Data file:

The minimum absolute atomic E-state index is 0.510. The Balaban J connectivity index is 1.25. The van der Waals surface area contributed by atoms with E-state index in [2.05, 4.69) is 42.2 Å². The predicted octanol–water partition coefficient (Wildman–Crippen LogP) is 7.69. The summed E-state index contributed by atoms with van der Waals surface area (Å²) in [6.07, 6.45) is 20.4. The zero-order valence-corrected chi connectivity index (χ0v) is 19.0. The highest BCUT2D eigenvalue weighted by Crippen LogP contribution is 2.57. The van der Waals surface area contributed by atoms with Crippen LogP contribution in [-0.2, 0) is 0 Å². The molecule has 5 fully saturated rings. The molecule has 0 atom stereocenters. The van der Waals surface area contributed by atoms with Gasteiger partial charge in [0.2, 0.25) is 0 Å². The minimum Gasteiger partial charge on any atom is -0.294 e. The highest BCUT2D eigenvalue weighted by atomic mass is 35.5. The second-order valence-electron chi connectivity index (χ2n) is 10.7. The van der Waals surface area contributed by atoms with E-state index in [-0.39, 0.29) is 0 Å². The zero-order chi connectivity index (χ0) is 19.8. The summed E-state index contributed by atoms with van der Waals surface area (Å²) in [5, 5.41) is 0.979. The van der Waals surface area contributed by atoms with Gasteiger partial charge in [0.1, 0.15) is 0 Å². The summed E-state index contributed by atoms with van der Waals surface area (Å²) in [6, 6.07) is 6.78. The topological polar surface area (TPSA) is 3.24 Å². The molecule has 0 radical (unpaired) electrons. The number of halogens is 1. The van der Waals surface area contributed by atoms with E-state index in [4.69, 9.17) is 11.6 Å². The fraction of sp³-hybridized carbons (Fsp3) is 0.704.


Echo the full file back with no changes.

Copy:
The minimum absolute atomic E-state index is 0.510. The Balaban J connectivity index is 1.25. The van der Waals surface area contributed by atoms with E-state index in [2.05, 4.69) is 42.2 Å². The predicted octanol–water partition coefficient (Wildman–Crippen LogP) is 7.69. The summed E-state index contributed by atoms with van der Waals surface area (Å²) in [6.07, 6.45) is 20.4. The zero-order valence-corrected chi connectivity index (χ0v) is 19.0. The highest BCUT2D eigenvalue weighted by Crippen LogP contribution is 2.57. The van der Waals surface area contributed by atoms with Crippen LogP contribution in [-0.2, 0) is 0 Å². The molecule has 5 fully saturated rings. The molecule has 0 atom stereocenters. The van der Waals surface area contributed by atoms with Gasteiger partial charge in [0.2, 0.25) is 0 Å². The minimum Gasteiger partial charge on any atom is -0.294 e. The highest BCUT2D eigenvalue weighted by atomic mass is 35.5. The second-order valence-electron chi connectivity index (χ2n) is 10.7. The van der Waals surface area contributed by atoms with E-state index in [-0.39, 0.29) is 0 Å². The zero-order chi connectivity index (χ0) is 19.8. The summed E-state index contributed by atoms with van der Waals surface area (Å²) in [5, 5.41) is 0.979. The van der Waals surface area contributed by atoms with Gasteiger partial charge in [0.1, 0.15) is 0 Å². The summed E-state index contributed by atoms with van der Waals surface area (Å²) in [6, 6.07) is 6.78. The topological polar surface area (TPSA) is 3.24 Å². The molecule has 0 radical (unpaired) electrons. The number of halogens is 1. The van der Waals surface area contributed by atoms with E-state index in [4.69, 9.17) is 11.6 Å². The fraction of sp³-hybridized carbons (Fsp3) is 0.704.